I was recently talking to a faculty member, a fellow Gen-Xer, at a major UK university and he shared an observation he made at the start of the new academic year.
This fall he is teaching a first-year course which means it comprises mostly students fresh out of high-school from different countries. As he began pitching them problems to solve, he noticed how the majority of students took out big-screen tablet computers (“iPads”) and styluses and went at it, with the remaining students defaulting to pens and paper notebooks.
Tablet computers have been around for almost two decades and in 2010 Apple, with the release of the iPad, made it a mainstream household item. The release of the Apple pencil a few years later made it into a capable instrument for note taking, doodling and many other uses. If you are an urban middle class Gen-Xer in Pakistan, you are probably quite capable of using a device like that and probably have one at home.
For many of our generation this and other technological tools like it are a curiosity, interesting to try and make for conversation pieces but we are not comfortable using them for everything they are capable of in the way they are advertised. When it is time to do serious work, serious thinking, my age group still finds comfort in the use of pen and paper, like some students in that class still seem to do.
The names, labels, and cutoff points for these generational cohorts (Gen-X, Millennials, Gen-Z, Gen-Alpha) come from researchers and pop media. Significant effort goes into understanding the characteristics of each generational cohort, to the extent that is possible for an entire generation – their norms, values, priorities, shared cultural and historical experiences, formative events, etc. That understanding is key to how governments and businesses modulate their messages and campaigns to reach the next generation of citizens and consumers.
The bulk of this research is conducted in the West and primarily focuses on local populations. That means the cutoff points for generational cohorts are often in terms of trends and events that have little parallel in or relevance to most Pakistanis’ existence. Since there is no comparable research of note happening in Pakistan it is no wonder that many commentators here at home (myself included) that talk about ‘our’ Gen-Z often do so in borrowed terms and descriptions. True, there is a small segment of our population – the urban upper-middle class – that is reasonably well educated, fluent in English, better traveled than most, connected to contemporary global pop culture and trends for whom those generational descriptions somewhat hold. However, for the vast majority that is simply not the case.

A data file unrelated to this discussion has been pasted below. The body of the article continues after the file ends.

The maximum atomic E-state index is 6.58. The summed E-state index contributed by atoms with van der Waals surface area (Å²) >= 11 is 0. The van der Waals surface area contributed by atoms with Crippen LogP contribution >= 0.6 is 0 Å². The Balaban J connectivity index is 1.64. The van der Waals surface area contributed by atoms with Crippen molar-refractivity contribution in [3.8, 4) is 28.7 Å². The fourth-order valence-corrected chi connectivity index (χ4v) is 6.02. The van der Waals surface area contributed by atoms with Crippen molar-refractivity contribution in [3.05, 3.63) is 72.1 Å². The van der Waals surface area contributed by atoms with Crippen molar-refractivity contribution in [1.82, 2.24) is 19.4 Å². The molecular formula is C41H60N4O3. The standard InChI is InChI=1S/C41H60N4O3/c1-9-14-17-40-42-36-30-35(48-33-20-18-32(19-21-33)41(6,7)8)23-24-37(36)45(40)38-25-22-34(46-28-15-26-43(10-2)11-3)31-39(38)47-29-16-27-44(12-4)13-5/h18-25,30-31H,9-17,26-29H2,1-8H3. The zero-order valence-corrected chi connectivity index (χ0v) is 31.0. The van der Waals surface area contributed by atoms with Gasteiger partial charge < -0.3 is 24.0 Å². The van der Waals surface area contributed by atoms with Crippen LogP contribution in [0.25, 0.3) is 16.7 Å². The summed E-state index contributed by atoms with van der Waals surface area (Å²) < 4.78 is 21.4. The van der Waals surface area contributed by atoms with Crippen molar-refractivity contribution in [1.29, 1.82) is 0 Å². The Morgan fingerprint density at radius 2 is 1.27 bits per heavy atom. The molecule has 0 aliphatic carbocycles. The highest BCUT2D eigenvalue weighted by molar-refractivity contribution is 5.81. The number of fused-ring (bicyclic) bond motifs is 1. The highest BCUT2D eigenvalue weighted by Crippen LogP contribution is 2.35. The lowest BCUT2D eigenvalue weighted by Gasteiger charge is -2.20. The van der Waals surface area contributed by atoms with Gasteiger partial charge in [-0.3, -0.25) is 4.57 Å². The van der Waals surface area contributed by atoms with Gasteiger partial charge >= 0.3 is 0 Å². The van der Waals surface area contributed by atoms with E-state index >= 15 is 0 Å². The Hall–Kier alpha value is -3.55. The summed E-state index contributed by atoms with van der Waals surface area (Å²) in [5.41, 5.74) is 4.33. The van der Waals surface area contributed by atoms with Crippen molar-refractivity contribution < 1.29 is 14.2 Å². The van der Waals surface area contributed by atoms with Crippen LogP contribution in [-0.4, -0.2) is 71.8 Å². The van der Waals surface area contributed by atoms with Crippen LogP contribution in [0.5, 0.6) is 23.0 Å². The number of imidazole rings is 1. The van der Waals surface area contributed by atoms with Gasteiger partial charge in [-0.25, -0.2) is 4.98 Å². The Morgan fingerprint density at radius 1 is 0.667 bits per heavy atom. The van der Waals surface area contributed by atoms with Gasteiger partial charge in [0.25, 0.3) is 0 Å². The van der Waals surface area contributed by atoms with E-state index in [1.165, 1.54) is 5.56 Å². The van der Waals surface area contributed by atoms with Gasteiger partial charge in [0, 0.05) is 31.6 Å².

The students I talked about in the opening anecdote belong to Gen-Z and are the children of Gen-X. That is the generation that has not known a world where there was no ‘war on terror’. The shared experience of growing up in Pakistan which was on the receiving end of the global war on terror was very different from those living in countries that were doling it out. In the West, the financial crisis of 2008 that left many families homeless and jobless in its wake and the long recession that followed shaped an entire generation’s attitude towards money, work, life, investment, and home-buying. Pakistan’s relatively isolated economy meant that the global recession passed it by leaving it largely unscathed.
A report by the Annie E Casey Foundation out of Baltimore, MD, describes Gen-Z as more diverse than preceding generations, digital natives born into a world of technology, pragmatic and financially minded, facing mental health challenges borne of loneliness from online lives, shrewd consumers and politically progressive. How many of these labels and characteristics apply to young people in Pakistan today? That the West’s Gen-Z is very different from (most of) Pakistan’s should not catch anyone by surprise.
What should be of greater concern is the widening intra-generational gap between circumstances and experiences of members of the same generation of young people living in the same country at the same time.
As this year’s floods have demonstrated, in the coming years we can expect to see more traumatic events due to the global mega-trend of climate change. The cost of rescue and relief operations and rebuilding wiped out infrastructure will consume more resources. For reference, we have still not rebuilt the losses from the TTP attacks on schools in former Fata, the 2010 floods or the 2005 earthquake. According to Unicef, in the aftermath of this year’s floods, more than three million children are at increased risk of hunger, malnutrition, and water borne diseases. Pakistan is already classified as an acutely malnourished country with over 40 per cent stunted children.